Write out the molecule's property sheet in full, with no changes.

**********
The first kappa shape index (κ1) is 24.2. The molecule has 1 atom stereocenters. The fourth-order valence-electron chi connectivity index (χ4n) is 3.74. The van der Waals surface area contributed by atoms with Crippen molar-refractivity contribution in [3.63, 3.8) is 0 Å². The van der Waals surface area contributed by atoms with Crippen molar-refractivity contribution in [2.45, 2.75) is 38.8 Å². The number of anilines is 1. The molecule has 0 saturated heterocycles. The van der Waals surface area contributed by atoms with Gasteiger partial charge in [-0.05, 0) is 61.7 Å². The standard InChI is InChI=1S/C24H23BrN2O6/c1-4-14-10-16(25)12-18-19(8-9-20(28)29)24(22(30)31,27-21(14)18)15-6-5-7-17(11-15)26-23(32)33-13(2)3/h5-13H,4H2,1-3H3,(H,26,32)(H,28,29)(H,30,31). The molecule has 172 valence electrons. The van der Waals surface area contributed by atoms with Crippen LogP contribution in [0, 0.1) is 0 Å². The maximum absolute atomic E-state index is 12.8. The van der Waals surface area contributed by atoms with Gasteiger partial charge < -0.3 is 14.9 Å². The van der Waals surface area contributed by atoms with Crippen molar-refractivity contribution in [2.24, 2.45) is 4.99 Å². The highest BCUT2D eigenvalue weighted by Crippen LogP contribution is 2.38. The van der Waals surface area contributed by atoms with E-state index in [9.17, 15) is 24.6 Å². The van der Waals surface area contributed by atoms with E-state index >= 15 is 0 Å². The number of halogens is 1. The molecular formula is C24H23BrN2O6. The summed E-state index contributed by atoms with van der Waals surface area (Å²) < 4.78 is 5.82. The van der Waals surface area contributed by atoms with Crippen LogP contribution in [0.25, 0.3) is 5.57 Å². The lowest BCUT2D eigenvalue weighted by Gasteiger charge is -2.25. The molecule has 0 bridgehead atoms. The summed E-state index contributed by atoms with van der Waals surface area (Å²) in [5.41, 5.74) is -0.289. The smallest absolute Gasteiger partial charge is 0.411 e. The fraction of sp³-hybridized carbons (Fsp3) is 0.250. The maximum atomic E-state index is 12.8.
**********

The first kappa shape index (κ1) is 24.2. The molecule has 1 atom stereocenters. The fourth-order valence-electron chi connectivity index (χ4n) is 3.74. The van der Waals surface area contributed by atoms with Crippen molar-refractivity contribution in [3.63, 3.8) is 0 Å². The van der Waals surface area contributed by atoms with Crippen molar-refractivity contribution in [2.45, 2.75) is 38.8 Å². The number of anilines is 1. The molecule has 0 saturated heterocycles. The van der Waals surface area contributed by atoms with Gasteiger partial charge in [-0.05, 0) is 61.7 Å². The standard InChI is InChI=1S/C24H23BrN2O6/c1-4-14-10-16(25)12-18-19(8-9-20(28)29)24(22(30)31,27-21(14)18)15-6-5-7-17(11-15)26-23(32)33-13(2)3/h5-13H,4H2,1-3H3,(H,26,32)(H,28,29)(H,30,31). The molecule has 172 valence electrons. The van der Waals surface area contributed by atoms with Crippen LogP contribution in [0, 0.1) is 0 Å². The maximum absolute atomic E-state index is 12.8. The van der Waals surface area contributed by atoms with Gasteiger partial charge < -0.3 is 14.9 Å². The van der Waals surface area contributed by atoms with Crippen molar-refractivity contribution in [2.24, 2.45) is 4.99 Å². The highest BCUT2D eigenvalue weighted by Crippen LogP contribution is 2.38. The van der Waals surface area contributed by atoms with E-state index in [9.17, 15) is 24.6 Å². The van der Waals surface area contributed by atoms with E-state index >= 15 is 0 Å². The number of halogens is 1. The molecular formula is C24H23BrN2O6. The summed E-state index contributed by atoms with van der Waals surface area (Å²) < 4.78 is 5.82. The van der Waals surface area contributed by atoms with Crippen LogP contribution in [0.25, 0.3) is 5.57 Å². The lowest BCUT2D eigenvalue weighted by Gasteiger charge is -2.25. The molecule has 0 bridgehead atoms. The summed E-state index contributed by atoms with van der Waals surface area (Å²) in [5.41, 5.74) is -0.289. The smallest absolute Gasteiger partial charge is 0.411 e. The fraction of sp³-hybridized carbons (Fsp3) is 0.250. The maximum atomic E-state index is 12.8.